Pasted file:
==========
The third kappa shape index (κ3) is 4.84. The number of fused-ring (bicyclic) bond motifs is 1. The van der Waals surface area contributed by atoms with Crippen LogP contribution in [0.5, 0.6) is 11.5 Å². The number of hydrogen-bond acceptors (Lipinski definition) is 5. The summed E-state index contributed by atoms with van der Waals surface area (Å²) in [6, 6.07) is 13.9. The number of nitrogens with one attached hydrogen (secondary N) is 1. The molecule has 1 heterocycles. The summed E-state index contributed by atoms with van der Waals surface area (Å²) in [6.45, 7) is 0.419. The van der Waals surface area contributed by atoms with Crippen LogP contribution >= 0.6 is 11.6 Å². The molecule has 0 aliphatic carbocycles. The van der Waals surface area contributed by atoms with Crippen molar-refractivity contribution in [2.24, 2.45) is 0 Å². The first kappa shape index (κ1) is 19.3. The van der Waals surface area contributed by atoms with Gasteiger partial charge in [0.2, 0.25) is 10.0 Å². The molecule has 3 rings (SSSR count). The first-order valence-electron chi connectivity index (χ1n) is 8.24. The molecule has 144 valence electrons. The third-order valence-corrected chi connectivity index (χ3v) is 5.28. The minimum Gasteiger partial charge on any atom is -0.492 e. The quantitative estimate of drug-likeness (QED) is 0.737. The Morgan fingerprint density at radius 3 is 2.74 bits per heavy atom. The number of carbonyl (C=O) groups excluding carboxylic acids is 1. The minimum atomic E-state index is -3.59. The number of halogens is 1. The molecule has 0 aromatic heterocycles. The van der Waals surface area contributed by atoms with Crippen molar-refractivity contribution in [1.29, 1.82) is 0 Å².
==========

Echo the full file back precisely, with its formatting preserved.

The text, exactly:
The third kappa shape index (κ3) is 4.84. The number of fused-ring (bicyclic) bond motifs is 1. The van der Waals surface area contributed by atoms with Crippen LogP contribution in [0.5, 0.6) is 11.5 Å². The number of hydrogen-bond acceptors (Lipinski definition) is 5. The summed E-state index contributed by atoms with van der Waals surface area (Å²) in [6, 6.07) is 13.9. The number of nitrogens with one attached hydrogen (secondary N) is 1. The molecule has 1 heterocycles. The summed E-state index contributed by atoms with van der Waals surface area (Å²) in [6.45, 7) is 0.419. The van der Waals surface area contributed by atoms with Crippen LogP contribution >= 0.6 is 11.6 Å². The molecule has 0 aliphatic carbocycles. The van der Waals surface area contributed by atoms with Crippen molar-refractivity contribution in [2.24, 2.45) is 0 Å². The first kappa shape index (κ1) is 19.3. The van der Waals surface area contributed by atoms with Gasteiger partial charge in [0.2, 0.25) is 10.0 Å². The molecule has 3 rings (SSSR count). The first-order valence-electron chi connectivity index (χ1n) is 8.24. The molecule has 144 valence electrons. The third-order valence-corrected chi connectivity index (χ3v) is 5.28. The minimum Gasteiger partial charge on any atom is -0.492 e. The quantitative estimate of drug-likeness (QED) is 0.737. The Morgan fingerprint density at radius 3 is 2.74 bits per heavy atom. The number of carbonyl (C=O) groups excluding carboxylic acids is 1. The minimum atomic E-state index is -3.59. The number of halogens is 1. The molecule has 0 aromatic heterocycles. The van der Waals surface area contributed by atoms with Crippen molar-refractivity contribution in [1.29, 1.82) is 0 Å².